It would be an understatement to call the area a food desert, and it's an unlikely tableau for high-quality street food. But then again, people who shop in junkyards are picky, budget-oriented consumers.
Vargas, 54, a native of Jalisco, Mexico, says his cart, Los Cactus, gets a lot of business from DIY mechanics and also from repeat customers who seek him out. He parks his rig in front of Pick-n-Pull every day except Sunday from 11 to 5, with a cooler full of icy Jarritos sodas, Mexican Cokes and orange Fanta.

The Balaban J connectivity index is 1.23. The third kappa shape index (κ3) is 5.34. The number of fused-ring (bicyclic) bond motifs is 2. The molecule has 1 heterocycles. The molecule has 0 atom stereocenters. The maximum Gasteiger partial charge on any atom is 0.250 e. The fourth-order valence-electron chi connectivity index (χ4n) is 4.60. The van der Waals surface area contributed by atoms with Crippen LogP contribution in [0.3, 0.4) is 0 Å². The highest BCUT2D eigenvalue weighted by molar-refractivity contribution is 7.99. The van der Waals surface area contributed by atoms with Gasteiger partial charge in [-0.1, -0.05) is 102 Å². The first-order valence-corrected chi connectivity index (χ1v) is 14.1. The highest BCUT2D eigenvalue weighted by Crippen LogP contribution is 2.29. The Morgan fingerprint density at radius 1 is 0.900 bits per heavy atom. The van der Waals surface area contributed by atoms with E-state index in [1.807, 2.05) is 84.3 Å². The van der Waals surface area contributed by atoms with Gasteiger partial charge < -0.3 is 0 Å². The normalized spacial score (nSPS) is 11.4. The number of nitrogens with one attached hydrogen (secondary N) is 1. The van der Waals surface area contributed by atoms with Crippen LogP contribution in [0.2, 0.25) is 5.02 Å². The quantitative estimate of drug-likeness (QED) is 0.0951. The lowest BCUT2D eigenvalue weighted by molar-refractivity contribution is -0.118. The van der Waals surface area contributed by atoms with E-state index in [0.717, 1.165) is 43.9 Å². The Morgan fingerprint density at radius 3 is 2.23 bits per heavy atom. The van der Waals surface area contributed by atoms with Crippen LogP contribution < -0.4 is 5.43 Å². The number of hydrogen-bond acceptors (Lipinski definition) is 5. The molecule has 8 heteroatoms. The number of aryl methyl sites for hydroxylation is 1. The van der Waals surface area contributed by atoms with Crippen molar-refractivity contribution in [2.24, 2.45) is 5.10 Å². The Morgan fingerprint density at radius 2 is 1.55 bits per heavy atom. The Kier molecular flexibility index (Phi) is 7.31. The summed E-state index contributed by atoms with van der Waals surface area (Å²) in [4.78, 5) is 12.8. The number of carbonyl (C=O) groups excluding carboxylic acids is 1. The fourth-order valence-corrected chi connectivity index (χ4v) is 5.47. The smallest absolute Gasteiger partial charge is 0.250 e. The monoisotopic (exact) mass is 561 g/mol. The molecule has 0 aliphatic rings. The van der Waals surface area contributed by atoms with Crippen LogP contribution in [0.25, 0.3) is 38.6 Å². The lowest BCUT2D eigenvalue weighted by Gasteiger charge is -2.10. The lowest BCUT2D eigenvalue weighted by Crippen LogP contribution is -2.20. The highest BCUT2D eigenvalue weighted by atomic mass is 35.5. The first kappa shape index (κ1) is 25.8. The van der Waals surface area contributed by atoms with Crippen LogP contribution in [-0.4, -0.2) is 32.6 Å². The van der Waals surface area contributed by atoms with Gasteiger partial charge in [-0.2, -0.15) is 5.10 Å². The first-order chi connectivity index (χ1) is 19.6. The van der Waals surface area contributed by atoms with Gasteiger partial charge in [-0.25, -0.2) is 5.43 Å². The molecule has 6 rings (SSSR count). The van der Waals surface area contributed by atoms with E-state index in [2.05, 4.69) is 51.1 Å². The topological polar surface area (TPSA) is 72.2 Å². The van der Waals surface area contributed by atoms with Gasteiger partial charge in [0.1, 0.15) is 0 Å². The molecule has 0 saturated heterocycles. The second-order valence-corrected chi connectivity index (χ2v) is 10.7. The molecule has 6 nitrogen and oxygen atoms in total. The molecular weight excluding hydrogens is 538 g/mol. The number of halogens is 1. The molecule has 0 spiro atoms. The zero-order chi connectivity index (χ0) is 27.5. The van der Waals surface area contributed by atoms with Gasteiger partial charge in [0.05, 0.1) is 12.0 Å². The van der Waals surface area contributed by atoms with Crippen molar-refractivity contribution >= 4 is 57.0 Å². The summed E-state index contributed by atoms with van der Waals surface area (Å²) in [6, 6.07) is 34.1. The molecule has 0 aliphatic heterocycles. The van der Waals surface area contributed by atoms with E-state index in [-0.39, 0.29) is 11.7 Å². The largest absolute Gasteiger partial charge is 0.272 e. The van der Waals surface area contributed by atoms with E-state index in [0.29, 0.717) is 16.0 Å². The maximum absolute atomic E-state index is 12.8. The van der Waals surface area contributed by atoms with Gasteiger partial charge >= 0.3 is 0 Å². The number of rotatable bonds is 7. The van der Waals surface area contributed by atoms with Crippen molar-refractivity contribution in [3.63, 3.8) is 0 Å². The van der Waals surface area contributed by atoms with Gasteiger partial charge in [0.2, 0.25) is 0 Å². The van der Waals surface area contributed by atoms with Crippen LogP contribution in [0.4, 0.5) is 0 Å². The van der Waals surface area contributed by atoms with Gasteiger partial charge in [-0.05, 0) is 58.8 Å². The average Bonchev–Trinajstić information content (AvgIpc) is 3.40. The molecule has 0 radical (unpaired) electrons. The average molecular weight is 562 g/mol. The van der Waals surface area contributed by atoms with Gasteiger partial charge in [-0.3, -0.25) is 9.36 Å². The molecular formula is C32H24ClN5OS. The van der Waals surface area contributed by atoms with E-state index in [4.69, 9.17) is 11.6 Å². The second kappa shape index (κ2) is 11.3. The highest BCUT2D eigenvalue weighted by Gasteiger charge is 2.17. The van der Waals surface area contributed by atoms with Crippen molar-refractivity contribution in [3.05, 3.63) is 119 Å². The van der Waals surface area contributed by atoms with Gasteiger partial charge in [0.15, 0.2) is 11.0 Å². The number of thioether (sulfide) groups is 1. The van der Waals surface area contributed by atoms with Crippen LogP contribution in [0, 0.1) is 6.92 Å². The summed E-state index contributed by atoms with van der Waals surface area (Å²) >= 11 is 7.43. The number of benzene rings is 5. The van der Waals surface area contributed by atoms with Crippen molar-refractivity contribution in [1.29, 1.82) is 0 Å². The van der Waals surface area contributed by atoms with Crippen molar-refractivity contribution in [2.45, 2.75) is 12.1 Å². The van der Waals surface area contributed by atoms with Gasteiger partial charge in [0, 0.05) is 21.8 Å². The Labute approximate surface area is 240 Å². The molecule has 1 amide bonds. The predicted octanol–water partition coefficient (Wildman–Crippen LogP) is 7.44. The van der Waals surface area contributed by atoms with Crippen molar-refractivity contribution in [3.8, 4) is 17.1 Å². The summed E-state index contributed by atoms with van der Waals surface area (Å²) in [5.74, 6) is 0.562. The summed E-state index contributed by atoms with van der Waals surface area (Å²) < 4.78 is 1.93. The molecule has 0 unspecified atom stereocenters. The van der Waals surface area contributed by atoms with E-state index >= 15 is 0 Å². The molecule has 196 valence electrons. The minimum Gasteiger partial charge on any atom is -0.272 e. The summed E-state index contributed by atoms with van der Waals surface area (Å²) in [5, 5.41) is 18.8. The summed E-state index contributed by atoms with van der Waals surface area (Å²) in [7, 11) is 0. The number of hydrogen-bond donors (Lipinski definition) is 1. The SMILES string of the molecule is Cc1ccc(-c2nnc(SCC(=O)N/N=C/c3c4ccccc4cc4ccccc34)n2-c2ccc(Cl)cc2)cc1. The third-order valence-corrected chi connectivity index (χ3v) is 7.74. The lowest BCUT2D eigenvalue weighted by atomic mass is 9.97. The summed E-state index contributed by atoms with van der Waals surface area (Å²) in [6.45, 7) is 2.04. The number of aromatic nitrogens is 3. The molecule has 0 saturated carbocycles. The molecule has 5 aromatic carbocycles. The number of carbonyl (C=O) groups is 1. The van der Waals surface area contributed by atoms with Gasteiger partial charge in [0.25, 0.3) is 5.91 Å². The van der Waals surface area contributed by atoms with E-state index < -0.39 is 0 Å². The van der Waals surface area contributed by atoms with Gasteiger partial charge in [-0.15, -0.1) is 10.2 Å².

A steady stream of automobile archaeologists flock to Pick-n-Pull, and many of them stop at Los Cactus for top-flight tacos ($1), tortas ($5) and burritos ($5). Vargas' carne asada, al pastor and chicken tacos are as good as anything you might find for three times the price at popular taco-and-margarita spots known for their lines. An aging reporter and a hungry teenager can eat their fill for $10, including tip.
Vargas knows he's offering a bargain, but he also likes talking to people and seeing them satisfied.
"I'd rather have more customers than more money," he says.